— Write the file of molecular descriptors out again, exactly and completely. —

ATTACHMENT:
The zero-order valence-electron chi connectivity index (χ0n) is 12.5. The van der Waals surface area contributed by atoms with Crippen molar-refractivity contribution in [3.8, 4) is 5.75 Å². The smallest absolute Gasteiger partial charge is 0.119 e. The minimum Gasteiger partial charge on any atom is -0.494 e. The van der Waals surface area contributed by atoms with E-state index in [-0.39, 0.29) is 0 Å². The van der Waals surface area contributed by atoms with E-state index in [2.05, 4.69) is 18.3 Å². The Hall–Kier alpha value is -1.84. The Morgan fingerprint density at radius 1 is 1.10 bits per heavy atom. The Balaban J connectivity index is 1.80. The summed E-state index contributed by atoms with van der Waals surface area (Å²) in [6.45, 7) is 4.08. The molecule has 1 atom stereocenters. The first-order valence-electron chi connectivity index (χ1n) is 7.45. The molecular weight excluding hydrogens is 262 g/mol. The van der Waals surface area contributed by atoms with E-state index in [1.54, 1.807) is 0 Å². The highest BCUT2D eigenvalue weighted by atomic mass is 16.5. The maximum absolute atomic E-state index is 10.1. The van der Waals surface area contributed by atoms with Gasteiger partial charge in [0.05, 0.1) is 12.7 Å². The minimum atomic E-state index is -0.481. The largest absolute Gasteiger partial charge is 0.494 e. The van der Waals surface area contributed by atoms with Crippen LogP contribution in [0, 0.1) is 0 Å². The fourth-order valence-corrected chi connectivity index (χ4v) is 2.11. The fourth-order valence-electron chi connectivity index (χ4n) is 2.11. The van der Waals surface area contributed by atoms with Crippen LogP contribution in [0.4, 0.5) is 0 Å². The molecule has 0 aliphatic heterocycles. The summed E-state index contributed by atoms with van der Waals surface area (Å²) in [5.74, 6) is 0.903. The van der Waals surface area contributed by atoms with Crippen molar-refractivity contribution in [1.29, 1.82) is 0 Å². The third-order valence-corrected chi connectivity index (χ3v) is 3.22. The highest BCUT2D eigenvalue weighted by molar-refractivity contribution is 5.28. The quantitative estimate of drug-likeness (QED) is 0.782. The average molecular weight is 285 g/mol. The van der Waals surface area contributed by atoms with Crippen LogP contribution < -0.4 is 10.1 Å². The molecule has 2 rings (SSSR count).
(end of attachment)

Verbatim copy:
The zero-order valence-electron chi connectivity index (χ0n) is 12.5. The van der Waals surface area contributed by atoms with Crippen molar-refractivity contribution in [3.8, 4) is 5.75 Å². The smallest absolute Gasteiger partial charge is 0.119 e. The minimum Gasteiger partial charge on any atom is -0.494 e. The van der Waals surface area contributed by atoms with E-state index in [-0.39, 0.29) is 0 Å². The van der Waals surface area contributed by atoms with E-state index in [2.05, 4.69) is 18.3 Å². The Hall–Kier alpha value is -1.84. The Morgan fingerprint density at radius 1 is 1.10 bits per heavy atom. The Balaban J connectivity index is 1.80. The summed E-state index contributed by atoms with van der Waals surface area (Å²) in [6.45, 7) is 4.08. The molecule has 1 atom stereocenters. The first-order valence-electron chi connectivity index (χ1n) is 7.45. The molecular weight excluding hydrogens is 262 g/mol. The van der Waals surface area contributed by atoms with E-state index in [1.54, 1.807) is 0 Å². The highest BCUT2D eigenvalue weighted by atomic mass is 16.5. The maximum absolute atomic E-state index is 10.1. The van der Waals surface area contributed by atoms with Gasteiger partial charge in [0.05, 0.1) is 12.7 Å². The minimum atomic E-state index is -0.481. The largest absolute Gasteiger partial charge is 0.494 e. The van der Waals surface area contributed by atoms with Crippen LogP contribution in [0, 0.1) is 0 Å². The fourth-order valence-corrected chi connectivity index (χ4v) is 2.11. The fourth-order valence-electron chi connectivity index (χ4n) is 2.11. The van der Waals surface area contributed by atoms with Crippen LogP contribution in [0.4, 0.5) is 0 Å². The molecule has 0 aliphatic heterocycles. The summed E-state index contributed by atoms with van der Waals surface area (Å²) in [5.74, 6) is 0.903. The van der Waals surface area contributed by atoms with Crippen molar-refractivity contribution in [1.29, 1.82) is 0 Å². The third-order valence-corrected chi connectivity index (χ3v) is 3.22. The highest BCUT2D eigenvalue weighted by molar-refractivity contribution is 5.28. The quantitative estimate of drug-likeness (QED) is 0.782. The average molecular weight is 285 g/mol. The van der Waals surface area contributed by atoms with Crippen LogP contribution < -0.4 is 10.1 Å². The molecule has 2 rings (SSSR count).